Darren went on to comment about the show itself, "The first thing that struck me as I walked into the show was its size. I expected it to be big but it was a magnitude larger than I was expecting. The energy of everybody walking around is very up beat and positive. Everybody we have spoken to is expecting to expand in the next two or three quarters."

In closing I would say the era of Alternative Energy is upon us, it is about to sneak into our lives as new technology often does, and it will make a huge difference in the way we live our lives. As an industry that runs by controlling the way electrons pass through conductive materials we would do well to consider the positive impact this will have on our business.

Steve DeCollibus, Managing Editor

Posted by Joe Anybody at 11:05 AM PDT
Wednesday, 5 September 2007
How to Hide an Airport durring World War II
Mood:  chillin'
Now Playing: Under The Fake House - "Tarp" is Lockheed Aircraft Factory
Topic: WAR

We've heard of stealth airplanes, but never a stealth airplane factory. What you're seeing above is a photo, circa World War II, of a Lockheed aircraft factory in Burbank, California. The US Army Corps of Engineers was given the task of hiding it--the whole darn thing--from air visibility, so Japanese bombers coming off the Pacific wouldn't spot it.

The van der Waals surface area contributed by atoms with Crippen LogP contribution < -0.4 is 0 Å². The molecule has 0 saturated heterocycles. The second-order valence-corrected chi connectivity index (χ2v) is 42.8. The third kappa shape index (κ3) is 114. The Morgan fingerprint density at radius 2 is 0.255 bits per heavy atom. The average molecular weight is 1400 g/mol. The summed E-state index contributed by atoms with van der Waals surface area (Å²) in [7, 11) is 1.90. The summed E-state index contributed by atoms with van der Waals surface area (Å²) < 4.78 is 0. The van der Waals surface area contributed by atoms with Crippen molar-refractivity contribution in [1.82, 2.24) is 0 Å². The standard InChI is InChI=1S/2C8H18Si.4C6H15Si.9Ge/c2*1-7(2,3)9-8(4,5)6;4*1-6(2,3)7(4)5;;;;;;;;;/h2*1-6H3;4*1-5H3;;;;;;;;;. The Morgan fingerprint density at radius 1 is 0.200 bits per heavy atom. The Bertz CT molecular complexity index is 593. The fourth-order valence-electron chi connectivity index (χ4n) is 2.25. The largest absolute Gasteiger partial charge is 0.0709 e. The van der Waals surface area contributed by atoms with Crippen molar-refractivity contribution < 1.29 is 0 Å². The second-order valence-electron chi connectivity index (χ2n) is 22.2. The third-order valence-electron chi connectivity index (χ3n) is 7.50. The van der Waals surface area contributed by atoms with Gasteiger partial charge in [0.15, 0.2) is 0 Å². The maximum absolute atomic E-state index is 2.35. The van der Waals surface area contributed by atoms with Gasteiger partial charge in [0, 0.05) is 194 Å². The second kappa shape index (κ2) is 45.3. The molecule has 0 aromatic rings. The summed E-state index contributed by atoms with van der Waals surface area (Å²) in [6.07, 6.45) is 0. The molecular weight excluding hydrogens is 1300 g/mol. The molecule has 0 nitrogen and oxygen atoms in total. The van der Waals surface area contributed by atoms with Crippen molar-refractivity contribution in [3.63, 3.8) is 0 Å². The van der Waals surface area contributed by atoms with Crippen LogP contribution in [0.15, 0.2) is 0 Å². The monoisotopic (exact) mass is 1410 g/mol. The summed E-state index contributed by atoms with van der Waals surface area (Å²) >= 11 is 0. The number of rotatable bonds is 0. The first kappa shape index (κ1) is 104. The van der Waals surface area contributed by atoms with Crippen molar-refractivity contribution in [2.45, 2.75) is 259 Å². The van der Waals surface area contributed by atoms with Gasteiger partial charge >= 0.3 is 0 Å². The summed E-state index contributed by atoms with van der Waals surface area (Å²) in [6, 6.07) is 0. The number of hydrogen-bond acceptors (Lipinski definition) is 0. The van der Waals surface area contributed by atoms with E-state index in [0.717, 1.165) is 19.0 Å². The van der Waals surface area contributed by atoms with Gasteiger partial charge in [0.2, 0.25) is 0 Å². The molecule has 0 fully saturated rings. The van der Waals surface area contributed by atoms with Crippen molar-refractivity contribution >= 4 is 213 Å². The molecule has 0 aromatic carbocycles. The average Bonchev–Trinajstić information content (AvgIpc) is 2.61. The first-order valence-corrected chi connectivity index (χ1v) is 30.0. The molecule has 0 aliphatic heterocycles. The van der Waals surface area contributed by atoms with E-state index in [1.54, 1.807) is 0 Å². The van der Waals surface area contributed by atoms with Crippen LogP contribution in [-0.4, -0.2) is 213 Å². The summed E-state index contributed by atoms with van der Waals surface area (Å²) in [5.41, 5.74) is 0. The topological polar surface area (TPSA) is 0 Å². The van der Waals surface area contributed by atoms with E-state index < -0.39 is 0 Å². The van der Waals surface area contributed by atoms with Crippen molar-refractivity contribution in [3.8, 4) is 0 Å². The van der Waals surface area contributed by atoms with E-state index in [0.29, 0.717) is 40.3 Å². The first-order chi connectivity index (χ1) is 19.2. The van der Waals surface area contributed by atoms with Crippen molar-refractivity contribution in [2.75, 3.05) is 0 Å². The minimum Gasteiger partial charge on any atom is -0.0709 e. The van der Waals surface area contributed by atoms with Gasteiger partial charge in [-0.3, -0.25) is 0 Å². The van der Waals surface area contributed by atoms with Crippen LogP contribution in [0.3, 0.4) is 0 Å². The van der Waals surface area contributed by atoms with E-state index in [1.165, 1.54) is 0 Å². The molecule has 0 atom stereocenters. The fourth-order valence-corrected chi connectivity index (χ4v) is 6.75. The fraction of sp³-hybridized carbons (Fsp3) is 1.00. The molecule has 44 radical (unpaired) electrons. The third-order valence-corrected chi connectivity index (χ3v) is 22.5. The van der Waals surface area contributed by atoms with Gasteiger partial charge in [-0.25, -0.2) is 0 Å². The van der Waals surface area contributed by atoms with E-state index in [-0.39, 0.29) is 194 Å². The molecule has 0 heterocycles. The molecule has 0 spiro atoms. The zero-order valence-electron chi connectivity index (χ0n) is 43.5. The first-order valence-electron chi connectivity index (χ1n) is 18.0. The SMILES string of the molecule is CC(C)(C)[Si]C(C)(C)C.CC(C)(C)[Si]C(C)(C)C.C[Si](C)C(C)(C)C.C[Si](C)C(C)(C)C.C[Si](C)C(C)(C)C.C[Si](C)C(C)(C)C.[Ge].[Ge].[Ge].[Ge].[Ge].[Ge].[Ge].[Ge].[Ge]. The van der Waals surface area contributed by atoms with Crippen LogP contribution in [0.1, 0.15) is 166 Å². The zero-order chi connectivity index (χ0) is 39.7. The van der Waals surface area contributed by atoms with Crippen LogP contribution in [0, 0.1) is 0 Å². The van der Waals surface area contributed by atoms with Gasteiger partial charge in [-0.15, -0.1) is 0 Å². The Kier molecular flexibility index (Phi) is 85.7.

How did they pull it off? Click here to see how they disguised the entire factory as a suburb by wrapping it in camouflage netting, prop houses, and what has to be the largest trompe l'oeil ever made. It's Christo meets Carpaccio...meets G.I. Joe.








+++ The pictures and article I found here +++



Posted by Joe Anybody at 7:06 PM PDT
Monday, 27 August 2007
Flying Robots
Mood:  bright
Now Playing: New Technology for Environmental Use ?


(Reuters news)



A robot that can fly "like a mini-helicopter" and a second that can glide across ice will aid Chinese scientists during an Antarctic expedition slated for October, Xinhua news agency reported on Sunday.

The airborne robot can fly for an hour at speeds of 50 to 100 kilometers (30 to 60 miles) an hour and will be equipped with a camera and an infrared radiometer for observing ice on the sea.

The second robot can slide across ice crevasses and snowy slopes, the report said.

"The use of robots can reduce the risks and costs in scientific research," Xinhua quoted Qin Weijia, of the Polar Research Institute of China, as saying. "No matter how bad the weather is, they can still work normally."

The 200-strong expedition team will set up seismic stations in Antarctica to measure tremors and tectonic movements on the continent, the report said.

Posted by Joe Anybody at 11:53 AM PDT
Tuesday, 21 August 2007
Leave No Marks
Mood:  irritated
Now Playing: Bush creates loopholes allowing TORTURE in the name of USA


Leave No Marks: